What's New In OAuth 2.1?
See what's new in the OAuth 2.1 authorization framework. OAuth 2.1 specification will replace the OAuth 2.0 Framework (RFC 6749).
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The OAuth 2.1 authorization framework enables a third-party application to obtain limited access to an HTTP service, either on behalf of a resource owner by orchestrating an approval interaction between the resource owner and the HTTP service, or by allowing the third-party application to obtain access on its own behalf. The OAuth 2.1 specification replaces and obsoletes the OAuth 2.0 Authorization Framework described in RFC 6749.
The OAuth 2.1 specification consolidates the functionality in OAuth 2.0 (RFC6749), OAuth 2.0 for Native Apps (RFC8252), Proof Key for Code Exchange (RFC7636), OAuth 2.0 for Browser-Based Apps, OAuth Security Best Current Practice, and Bearer Token Usage (RFC6750).
Following lists down a set of changes OAuth 2.1 introduces on top of OAuth 2.0.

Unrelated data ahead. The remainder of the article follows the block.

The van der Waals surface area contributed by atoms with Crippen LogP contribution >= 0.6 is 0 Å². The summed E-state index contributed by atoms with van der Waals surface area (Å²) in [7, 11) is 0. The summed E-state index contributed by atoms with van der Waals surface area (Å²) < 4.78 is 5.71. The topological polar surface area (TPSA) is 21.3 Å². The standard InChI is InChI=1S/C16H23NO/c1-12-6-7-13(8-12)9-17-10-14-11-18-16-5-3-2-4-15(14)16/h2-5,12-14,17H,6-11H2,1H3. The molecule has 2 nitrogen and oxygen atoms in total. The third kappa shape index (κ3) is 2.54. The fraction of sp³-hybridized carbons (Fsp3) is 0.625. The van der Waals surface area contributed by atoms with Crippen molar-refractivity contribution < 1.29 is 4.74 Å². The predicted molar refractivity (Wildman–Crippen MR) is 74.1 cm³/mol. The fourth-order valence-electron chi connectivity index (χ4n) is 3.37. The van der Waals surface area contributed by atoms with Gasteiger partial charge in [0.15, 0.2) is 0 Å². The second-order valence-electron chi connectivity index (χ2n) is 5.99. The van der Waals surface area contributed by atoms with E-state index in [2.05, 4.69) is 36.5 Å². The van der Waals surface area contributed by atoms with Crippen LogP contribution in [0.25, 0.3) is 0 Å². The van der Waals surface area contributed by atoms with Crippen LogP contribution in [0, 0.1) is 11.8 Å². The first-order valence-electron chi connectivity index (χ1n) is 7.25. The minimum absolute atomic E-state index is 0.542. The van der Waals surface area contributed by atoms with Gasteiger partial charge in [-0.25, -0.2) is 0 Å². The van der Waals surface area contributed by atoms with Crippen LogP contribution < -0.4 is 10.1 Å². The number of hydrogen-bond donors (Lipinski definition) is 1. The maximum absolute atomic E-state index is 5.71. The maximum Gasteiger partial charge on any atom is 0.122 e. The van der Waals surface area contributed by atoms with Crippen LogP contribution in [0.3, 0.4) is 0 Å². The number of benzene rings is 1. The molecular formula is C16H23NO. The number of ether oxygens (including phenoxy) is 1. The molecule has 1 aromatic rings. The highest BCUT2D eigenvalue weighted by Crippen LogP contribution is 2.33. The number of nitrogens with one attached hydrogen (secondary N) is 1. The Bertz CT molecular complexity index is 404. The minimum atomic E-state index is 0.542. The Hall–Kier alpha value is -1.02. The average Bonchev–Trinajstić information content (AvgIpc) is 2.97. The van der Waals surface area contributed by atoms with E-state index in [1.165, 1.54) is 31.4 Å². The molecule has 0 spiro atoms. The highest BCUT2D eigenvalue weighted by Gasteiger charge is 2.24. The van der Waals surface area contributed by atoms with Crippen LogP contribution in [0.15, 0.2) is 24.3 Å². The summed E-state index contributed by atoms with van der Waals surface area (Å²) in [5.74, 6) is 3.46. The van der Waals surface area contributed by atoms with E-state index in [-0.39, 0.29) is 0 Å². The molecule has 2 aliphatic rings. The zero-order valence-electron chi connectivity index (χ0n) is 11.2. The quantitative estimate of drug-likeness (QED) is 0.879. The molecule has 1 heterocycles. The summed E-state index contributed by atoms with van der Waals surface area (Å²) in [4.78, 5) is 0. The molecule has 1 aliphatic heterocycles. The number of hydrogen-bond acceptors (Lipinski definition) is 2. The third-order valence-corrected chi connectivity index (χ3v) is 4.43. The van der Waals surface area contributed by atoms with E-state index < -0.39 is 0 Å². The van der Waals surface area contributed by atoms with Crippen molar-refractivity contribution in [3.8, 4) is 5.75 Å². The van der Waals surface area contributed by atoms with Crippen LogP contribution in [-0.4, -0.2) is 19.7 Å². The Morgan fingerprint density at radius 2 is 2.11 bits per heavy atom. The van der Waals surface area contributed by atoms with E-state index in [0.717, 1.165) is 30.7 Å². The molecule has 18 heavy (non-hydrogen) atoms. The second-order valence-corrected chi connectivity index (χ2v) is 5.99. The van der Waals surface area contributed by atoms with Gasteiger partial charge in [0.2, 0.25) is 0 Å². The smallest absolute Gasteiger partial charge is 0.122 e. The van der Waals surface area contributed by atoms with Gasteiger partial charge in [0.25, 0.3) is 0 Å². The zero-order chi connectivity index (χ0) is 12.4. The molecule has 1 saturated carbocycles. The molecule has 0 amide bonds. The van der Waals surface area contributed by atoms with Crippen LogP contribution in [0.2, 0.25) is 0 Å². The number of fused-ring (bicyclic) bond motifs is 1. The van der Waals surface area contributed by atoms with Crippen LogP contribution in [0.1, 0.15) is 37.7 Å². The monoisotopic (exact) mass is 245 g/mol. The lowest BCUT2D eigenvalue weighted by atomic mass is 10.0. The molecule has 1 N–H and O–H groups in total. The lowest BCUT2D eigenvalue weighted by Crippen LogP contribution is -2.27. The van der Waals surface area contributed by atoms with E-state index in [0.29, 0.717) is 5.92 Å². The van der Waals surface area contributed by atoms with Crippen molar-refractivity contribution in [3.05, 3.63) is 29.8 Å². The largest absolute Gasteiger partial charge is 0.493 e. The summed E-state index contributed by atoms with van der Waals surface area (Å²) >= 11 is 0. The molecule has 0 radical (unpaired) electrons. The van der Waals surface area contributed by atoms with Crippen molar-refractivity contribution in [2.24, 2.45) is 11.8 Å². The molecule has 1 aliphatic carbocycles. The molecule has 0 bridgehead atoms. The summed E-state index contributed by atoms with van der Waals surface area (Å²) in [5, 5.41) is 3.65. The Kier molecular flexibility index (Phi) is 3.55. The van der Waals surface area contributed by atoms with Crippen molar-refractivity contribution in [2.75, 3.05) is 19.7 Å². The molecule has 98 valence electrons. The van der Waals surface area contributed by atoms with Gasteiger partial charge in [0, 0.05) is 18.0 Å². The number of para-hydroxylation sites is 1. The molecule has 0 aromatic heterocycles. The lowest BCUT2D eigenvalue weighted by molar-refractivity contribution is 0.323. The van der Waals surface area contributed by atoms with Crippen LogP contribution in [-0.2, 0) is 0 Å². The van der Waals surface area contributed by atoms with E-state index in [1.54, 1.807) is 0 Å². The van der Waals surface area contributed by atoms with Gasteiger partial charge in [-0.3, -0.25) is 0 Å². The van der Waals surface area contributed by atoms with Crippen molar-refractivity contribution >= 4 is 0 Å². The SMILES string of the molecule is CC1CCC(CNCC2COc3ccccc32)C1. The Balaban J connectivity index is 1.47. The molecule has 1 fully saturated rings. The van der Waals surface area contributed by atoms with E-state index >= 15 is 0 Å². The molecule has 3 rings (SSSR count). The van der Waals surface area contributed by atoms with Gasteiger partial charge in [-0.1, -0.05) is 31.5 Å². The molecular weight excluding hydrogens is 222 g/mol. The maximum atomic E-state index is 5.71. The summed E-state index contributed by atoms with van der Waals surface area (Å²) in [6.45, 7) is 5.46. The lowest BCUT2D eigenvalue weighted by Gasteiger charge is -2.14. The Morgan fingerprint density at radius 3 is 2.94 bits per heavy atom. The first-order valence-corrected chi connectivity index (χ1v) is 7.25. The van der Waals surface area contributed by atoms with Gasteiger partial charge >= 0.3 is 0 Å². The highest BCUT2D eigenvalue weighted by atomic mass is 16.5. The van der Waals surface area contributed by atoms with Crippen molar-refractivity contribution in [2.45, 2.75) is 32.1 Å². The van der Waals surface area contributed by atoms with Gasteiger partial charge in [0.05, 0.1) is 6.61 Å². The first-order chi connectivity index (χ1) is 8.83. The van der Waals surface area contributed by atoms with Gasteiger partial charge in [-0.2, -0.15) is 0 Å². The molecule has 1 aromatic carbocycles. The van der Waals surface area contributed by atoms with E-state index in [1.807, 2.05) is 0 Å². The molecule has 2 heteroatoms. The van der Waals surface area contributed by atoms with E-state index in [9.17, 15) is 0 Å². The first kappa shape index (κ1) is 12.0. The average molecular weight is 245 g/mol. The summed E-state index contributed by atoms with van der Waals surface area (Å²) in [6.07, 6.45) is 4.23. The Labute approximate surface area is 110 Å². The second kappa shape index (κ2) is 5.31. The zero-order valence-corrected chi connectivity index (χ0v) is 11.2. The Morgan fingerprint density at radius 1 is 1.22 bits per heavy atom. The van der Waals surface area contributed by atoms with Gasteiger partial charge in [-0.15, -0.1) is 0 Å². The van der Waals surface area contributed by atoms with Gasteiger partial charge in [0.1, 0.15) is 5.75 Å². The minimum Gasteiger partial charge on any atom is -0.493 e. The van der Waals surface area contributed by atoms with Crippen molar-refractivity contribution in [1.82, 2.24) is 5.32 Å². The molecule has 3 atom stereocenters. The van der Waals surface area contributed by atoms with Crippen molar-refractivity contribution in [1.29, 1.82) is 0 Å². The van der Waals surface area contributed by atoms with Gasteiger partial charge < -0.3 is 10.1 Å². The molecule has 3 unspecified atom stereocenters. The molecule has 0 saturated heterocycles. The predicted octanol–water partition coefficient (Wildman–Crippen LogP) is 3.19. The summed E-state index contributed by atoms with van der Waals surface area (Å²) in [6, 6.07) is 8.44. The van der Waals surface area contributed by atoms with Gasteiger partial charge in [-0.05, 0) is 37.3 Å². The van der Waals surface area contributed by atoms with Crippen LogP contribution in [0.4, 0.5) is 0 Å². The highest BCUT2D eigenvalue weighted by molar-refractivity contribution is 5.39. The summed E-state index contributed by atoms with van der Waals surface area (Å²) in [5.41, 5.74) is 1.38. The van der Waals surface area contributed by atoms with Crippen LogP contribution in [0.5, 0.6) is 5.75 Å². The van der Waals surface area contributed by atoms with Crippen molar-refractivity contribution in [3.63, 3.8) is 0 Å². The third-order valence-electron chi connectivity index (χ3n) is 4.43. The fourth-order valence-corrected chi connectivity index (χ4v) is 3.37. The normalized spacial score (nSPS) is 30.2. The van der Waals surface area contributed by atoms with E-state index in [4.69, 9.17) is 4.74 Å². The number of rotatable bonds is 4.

- The authorization code grant is extended with the functionality from PKCE (RFC7636) such that the default method of using the authorization code grant according to this specification requires the addition of the PKCE parameters
- Redirect URIs must be compared using exact string matching
- The Implicit grant (response_type=token) is omitted
- The Resource Owner Password Credentials grant is omitted
- Bearer token usage omits the use of bearer tokens in the query string of URIs
- Refresh tokens should either be sender-constrained or one-time use
- In addition to the confidential and public client types in OAuth 2.0, 2.1 introduces another new client type: credentialed.
In the 34th Silicon Valley IAM meetup, Torsten Lodderstedt, the Chief Technology Officer (CTO) at yes.com, talked about what is new in OAuth 2.1. Torsten is a key contributor to many identity standards and also an author of the OAuth 2.1 specification. Please find below the recording.
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